Descendants of long-dead Hollywood stars may win greater power to control exploitation of their image – dealing a blow to photographers? rights – under legislation proposed in the United States.
It could also have repercussions worldwide warns Victor Perlman, managing director of the American Society of Media Photographers (ASMP) who told Amateur Photographer (AP): ?If enacted, this legislation would affect UK citizens and entities who publish images of celebrities who are covered and in violation of the legislation.?
As it stands, the right to control a celebrity?s image does not apply if they died before 1985, following a California federal ruling in May.
But the controversial new bill would extend these legal rights to images of celebrities who died before 1985 ? affecting the right to use photographs of film stars like Marilyn Monroe to sell products, for example.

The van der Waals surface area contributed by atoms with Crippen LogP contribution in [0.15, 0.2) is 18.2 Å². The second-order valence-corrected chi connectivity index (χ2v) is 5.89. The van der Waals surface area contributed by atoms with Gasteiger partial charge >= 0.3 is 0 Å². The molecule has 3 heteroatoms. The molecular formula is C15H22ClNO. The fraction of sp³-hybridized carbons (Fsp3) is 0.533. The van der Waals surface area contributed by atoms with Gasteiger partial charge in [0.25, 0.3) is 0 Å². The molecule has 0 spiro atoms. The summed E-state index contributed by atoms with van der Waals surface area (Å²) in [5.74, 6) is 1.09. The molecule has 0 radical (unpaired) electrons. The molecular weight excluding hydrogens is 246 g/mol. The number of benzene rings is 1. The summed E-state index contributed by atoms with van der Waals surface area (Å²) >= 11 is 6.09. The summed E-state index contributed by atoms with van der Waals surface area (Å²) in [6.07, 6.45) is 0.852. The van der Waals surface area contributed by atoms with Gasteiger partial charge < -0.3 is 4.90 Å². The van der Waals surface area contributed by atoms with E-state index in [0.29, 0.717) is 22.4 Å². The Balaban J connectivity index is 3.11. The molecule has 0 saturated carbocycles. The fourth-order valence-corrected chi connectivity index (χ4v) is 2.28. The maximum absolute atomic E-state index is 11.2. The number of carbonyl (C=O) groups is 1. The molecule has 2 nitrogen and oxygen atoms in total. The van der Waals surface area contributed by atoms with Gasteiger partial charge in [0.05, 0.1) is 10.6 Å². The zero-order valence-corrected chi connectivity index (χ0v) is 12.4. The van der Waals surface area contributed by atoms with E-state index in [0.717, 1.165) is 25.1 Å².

The bill was proposed after the recent use of ?unauthorised? images of Monroe for commercial purposes on items such as underwear – 45 years after the film star?s death.
Opponents fear that if such a law is passed it could remove photographers? rights to license celebrity images, nullify existing ?publicity rights? of images in the public domain and spark a flood of lawsuits in US courts.
In a letter to its 5,000 members worldwide, the ASMP warns that the move could damage photographers? businesses, publishers and galleries.
Though, in practical terms it may be difficult to apply US/California jurisdiction in the UK, Perlman claims the ?violations would still be there?.
Also fearing its impact on the right to license celebrity pictures is Milton H Greene Archives, an Oregon-based firm named after the photographer who shot around 3,000 pictures of Monroe. ?My clients owned the copyright on the [celebrity] photos,? said the firm?s attorney, Surjit Soni in an interview published in the Los Angeles Times.
? A full report will appear in next week?s issue of AP which is available to subscribers from Saturday